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Posted in FILM, literature with tags , , , , , , , , , , , , , , on October 24, 2017 by dcairns

Huge gratitude to Talking Pictures TV for screening ENCHANTMENT (1948), which I don’t think I’d ever heard of, directed by Irving Reis, who was merely a name to me. It’s been a while since I discovered a 40s Hollywood film that was a revelation to me.

It’s based on a Rumer Godden novel — one might think her an extraordinarily fortunate author in her adaptations, except I don’t think she liked any of them, certainly not BLACK NARCISSUS, which maybe affirms some part of the auteur theory by transmogrifying wholly into a Powell & Pressburger joint. Though it’s certainly possible to like both book and film. But Rumer didn’t, is my point.

It’s also a Goldwyn production, and stuffed full of his favourite talent — not Danny Kaye and Virginia Mayo, you understand, but David Niven (DODSWORTH, WUTHERING HEIGHTS), Teresa Wright (THE LITTLE FOXES, THE BEST YEARS OF OUR LIVES) and Leo g. Carroll (WUTHERING HEIGHTS again), the whole being shot by Gregg Toland (most of the above). It’s basically a William Wyler movie without Wyler, which might be useful in assessing his contribution to the films he made for Goldwyn, except I’d rather just rave about this one.

Oh, and the cast also includes Evelyn Keyes, who is delightful, and Farley Granger, almost equally so only in a moustache. I’m not always anti-whiskers — David Niven doesn’t seem complete without his lip-caterpillar, for instance, but the more hair you put on Farley’s face, the less of Farley’s face you see, and that has to be counted as a loss.

For some reason the Blitz seems a time of romance, which is crazy — bombs falling from the sky onto human habitations are not romantic — but there it is. I’ve been reading Connie Willis, who suffers from the same inappropriate yearning for tumbling ordinance. This movie is framed by the war, but glides from thence into flashbacks going back to Victorian times.

Niven is barely recognizable (save for that lightbulb cranium) in the contemporary sections, wrapped in a rather convincing make-up and giving a thoroughly convincing performance of old age. His voice is completely unrecognizable, save for a few moments when his distinctive way with a line creeps through.

     

The leaping about in time is accomplished with a lot of adventuresome skill, some of which may be accredited to Toland, who after all had CITIZEN KANE to his credit. And so we get temporal shifts delivered with lighting changes (before Death of a Salesman) , and one extraordinary bit where the camera pans out of flashback into present tense in a single unbroken shot, the kind of thing very rarely seen in the forties — THE LIFE AND DEATH OF COLONEL BLIMP is the best-known example. And a lovely moment where we a scene fades out except for a character’s hand, which lingers momentarily like the Cheshire Cat’s grin or the blind hermit’s cross in BRIDE OF FRANKENSTEIN, then dissolves to another image of a hand, and irises out in a new scene. That trick turns up in HE WHO GETS SLAPPED, but practically nowhere else in screen history.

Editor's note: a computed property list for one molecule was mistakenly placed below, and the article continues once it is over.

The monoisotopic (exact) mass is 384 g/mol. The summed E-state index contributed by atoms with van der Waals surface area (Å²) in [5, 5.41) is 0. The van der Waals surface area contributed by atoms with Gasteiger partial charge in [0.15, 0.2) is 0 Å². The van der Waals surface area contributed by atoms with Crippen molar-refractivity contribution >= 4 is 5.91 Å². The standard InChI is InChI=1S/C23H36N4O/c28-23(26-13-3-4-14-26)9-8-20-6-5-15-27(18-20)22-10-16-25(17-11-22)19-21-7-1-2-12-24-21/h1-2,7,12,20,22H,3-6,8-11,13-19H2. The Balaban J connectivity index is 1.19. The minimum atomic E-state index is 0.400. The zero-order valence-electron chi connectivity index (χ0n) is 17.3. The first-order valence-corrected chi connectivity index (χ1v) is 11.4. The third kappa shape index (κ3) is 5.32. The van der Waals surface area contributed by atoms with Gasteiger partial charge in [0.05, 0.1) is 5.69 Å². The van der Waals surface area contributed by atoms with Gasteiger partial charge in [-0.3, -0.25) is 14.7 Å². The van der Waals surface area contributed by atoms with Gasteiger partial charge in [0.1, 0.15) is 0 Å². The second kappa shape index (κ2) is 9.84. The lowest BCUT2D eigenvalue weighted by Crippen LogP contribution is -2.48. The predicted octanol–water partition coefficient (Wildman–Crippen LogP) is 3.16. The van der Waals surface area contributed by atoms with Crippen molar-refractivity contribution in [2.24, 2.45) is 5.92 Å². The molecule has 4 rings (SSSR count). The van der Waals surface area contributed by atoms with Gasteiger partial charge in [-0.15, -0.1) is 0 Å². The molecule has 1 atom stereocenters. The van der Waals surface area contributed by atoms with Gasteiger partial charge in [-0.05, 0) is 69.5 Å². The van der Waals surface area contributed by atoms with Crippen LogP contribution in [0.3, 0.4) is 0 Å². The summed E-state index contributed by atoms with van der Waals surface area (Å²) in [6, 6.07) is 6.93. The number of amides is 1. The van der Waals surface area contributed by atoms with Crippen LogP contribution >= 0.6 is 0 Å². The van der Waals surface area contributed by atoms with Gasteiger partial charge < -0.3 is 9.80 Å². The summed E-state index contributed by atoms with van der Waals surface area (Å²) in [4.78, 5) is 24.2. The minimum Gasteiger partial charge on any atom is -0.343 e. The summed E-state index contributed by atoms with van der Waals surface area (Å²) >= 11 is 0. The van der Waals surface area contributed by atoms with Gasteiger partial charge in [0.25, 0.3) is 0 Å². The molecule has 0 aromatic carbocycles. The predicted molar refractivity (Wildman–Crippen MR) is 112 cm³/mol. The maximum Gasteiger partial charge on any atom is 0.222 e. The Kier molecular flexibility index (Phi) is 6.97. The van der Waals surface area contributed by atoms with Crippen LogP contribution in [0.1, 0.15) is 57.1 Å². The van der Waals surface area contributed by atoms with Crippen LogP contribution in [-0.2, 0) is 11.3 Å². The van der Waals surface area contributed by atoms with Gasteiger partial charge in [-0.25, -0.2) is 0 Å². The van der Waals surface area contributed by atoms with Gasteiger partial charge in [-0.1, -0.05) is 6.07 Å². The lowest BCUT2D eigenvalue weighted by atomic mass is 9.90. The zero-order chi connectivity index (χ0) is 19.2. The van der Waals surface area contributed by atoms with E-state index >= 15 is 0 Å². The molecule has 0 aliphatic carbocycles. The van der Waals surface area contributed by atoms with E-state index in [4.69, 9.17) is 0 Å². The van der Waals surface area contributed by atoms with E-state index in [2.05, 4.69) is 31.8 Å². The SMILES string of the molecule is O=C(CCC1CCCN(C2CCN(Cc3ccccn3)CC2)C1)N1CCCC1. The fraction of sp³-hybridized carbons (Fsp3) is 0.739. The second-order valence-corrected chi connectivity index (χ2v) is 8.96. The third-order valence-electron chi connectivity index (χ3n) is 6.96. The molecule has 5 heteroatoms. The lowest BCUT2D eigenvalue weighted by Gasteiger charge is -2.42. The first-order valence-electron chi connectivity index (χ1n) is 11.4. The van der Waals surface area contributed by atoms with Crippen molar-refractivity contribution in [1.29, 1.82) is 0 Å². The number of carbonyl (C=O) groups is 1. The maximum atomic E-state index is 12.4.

Evocative effects-work for the Blitz scenes.

Also, for fans of eccentric forties storytelling (David Bordwell), it’s narrated by a house. That would have been enough to make me love it, but there’s so much more.

What other Reis ought I to see? I’ll be all over THE BACHELOR AND THE BOBBYSOXER, of course, but are there other gems?

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Tales of the Riverbank

Posted in FILM with tags , , , , , , , , , on October 20, 2011 by dcairns

Fred Zinnemann Week was never planned as a chronological rundown, but it’s rather oddly turning out that way. It also feels like it could overspill its banks into next week, when Shadowplay will be coming live from Hollywood but I’ll be too busy to write about my experiences until I get back…

This week’s The Forgotten, over at the Daily Notebook, deals with TERESA, one of several Zinnemann films to deal with post-war malaise. ACT OF VIOLENCE frames the issue in exciting, feverish noir terms, while THE SEARCH, THE MEN and TERESA form an informal trilogy of realism emotional dramas using unfamiliar actors and non-professionals on location to create a pseudo-documentary feeling. Despite my love of the fantastic and exaggerated, I find these films powerful and highly filmic.

Here’s a moment from THE SEARCH, which deals with displaced children, and in particular one, Ivan Jandl.